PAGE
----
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Lions Roar : January 2009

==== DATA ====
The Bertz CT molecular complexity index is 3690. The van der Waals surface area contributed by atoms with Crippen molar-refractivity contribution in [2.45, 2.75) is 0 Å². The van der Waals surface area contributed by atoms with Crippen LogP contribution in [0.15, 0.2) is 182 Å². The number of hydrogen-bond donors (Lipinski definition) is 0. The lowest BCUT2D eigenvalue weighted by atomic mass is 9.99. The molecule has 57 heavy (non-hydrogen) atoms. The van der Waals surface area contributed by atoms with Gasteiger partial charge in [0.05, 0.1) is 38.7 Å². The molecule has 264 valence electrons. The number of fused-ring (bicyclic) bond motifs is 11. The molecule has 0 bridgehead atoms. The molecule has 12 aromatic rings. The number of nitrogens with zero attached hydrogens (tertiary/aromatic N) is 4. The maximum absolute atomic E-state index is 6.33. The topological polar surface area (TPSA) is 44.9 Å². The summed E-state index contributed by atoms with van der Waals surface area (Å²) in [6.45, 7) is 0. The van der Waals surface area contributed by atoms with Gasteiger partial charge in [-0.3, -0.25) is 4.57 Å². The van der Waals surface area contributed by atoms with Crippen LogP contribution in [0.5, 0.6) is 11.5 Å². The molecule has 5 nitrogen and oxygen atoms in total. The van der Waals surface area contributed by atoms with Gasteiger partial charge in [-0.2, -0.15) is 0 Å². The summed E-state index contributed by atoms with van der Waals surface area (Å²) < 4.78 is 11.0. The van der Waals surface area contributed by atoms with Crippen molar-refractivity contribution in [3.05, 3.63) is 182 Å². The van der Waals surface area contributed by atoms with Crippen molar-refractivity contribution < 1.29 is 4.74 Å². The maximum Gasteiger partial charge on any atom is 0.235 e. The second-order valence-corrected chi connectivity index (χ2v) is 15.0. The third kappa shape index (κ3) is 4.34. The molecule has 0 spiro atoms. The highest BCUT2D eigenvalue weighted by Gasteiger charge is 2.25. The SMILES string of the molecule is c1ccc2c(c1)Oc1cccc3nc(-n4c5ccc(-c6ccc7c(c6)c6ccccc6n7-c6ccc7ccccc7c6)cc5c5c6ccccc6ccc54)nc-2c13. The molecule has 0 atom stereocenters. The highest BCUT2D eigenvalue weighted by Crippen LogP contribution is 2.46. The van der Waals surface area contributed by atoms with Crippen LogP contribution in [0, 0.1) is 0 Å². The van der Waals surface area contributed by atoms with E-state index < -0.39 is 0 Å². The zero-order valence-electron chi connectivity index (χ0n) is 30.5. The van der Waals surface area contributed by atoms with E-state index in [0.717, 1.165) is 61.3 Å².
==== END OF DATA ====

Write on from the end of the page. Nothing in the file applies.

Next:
71 SHAMBHALA SUN JANUARY 2009 an important role in encouraging nonsectarian Buddhism. Practi- tioners are consistently exposed to a variety of teachings and teach- ers. This encourages a dialogue that will continue and deepen, as an essential part of an evolving Buddhism that will incorporate the best of what the West has to offer, even as it offers other qualities that the West sorely needs. Perhaps the main disappointment of the last thirty years is that the division between convert Buddhism (still mostly white and middle-class) and ethnic Buddhism (non- white, mostly immigrant) continues to be vast. The most striking development in Buddhism’s recent past has been socially engaged Buddhism, now generally accepted as an essential dimension of the dharma. To survive, Asian Buddhism had to make its peace with authoritarian rulers, so certain as- pects of the dharma were not developed. Today Buddhism is largely liberated from those constraints, and we are beginning to see the larger social implications of Buddhist teachings. Just in time! The biggest challenge for the future is what role Buddhism will play in the various crises that have just begun to rear their heads (climate change, for example: see ecobuddhism. org). We don’t know how quickly these crises will occur, or how they will interact, yet they will certainly push us far outside our comfort zones. The tendency to bury our heads in the sand, or our bottoms on cushions, will be strong, and individual prac- tice will take on a new urgency. But that will not be enough. To survive and thrive we will need intentional communities, and sangha will become a lot more important. Will Buddhism help us come up with the new vision of life and possibility that humanity seeks, as the old one decays or collapses around us? Our globalizing world needs a better understanding of what causes our collective dukkha, and the best ways to respond to it. The modern West has benefited from the Abrahamic emphasis on social justice (a concept lacking in Buddhism), but seeing the world as a moral battleground between good and evil becomes ever more dangerous as our technological powers increase. Instead of that dualism, the Buddhist path from delusion to wisdom of- fers insight into the “emptiness” of the individual and collective ego-self. This teaching is what the modern world needs most, and Buddhism presents it better than anything else I know. DAVID LOY is Besl Chair Professor of Ethics/Religion and Society at Xavier University in Cincinnati. His most recent book is Money, Sex, War, Karma: Notes for a Buddhist Revolution. He is a Zen teacher in the San- bo Kyodan lineage. Ego Will Always Be the Issue by Dzigar Kongtrul Rinpoche I FEEL POSITIVE that Buddhism will deepen its roots in the West. Western students have not only increased their interest in study and practice on an individual level, but have started to work on a larger scale as sanghas to establish dharma in the West. This is something quite wonderful. Still, there is more work to be done in the areas of transmission, translation, and original composition according to the traditions outlined in the sutras. There is work to be done in terms of cultivating an un-self-cen- tered motivation and a depth of determination on par with that of the Eastern countries to which dharma first traveled after the Buddha’s lifetime. There is also work to be done in establishing a teaching lineage grounded in genuine practice that will safeguard against individual, egoistic interpretation. All in all, this evolution depends on a continuous appreciation of the source of dharma: the lineage. Our inspiration to seek guidance in order to establish greater depth must turn in this direction. Ex- ternally, the economic and political stability of Western nations will also play a role. Most importantly, our focus has to be on the essence or core of the practice: the surrender of the ego, of our own self-cen- tered-ness. In the Mahayana and Vajrayana traditions, the means to do this come both from serving others and cultivating faith in the teacher and lineage. No doubt, there will be challenges. While we all face the mod- ern distractions of the twenty-first century, as human beings our psychological makeup and obscurations have not changed since the time of the Buddha. We do not need to find a new way of following the dharma. We don’t need to create our own version of what the Buddhist path should be. Altruism, egoism, com- passion, suffering, negative emotions, devotion, and service are not outdated concepts. They are as relevant in this current time as they have ever been, and we need to have a personal experi- ence of them as the ground for moving forward. Through the investigation of these topics we can bring the tradition to life—a tradition beyond culture. If dharma prevails in the West, so many people will benefit. Whether one is Buddhist or not, we can agree that there is not going to be a greater future for humanity than for the human spirit to mature in a positive manner. In essence, this is dharma. DZIGAR KONGTRUL RINPOCHE directs Mangala Shri Bhuti, an organization dedicated to the teachings of the Longchen Nyingthik lineage of Tibetan Buddhism. His latest book is Light Comes Through. Challenging Western Thought by Robert Thurman WHEN ARNOLD TOYNBEE SAID in 1971 that the most important event of the twen- tieth century would be seen by future histo- rians as the encounter of the West with Bud- TATJANAKRIZMANICPETERCUNNINGHAM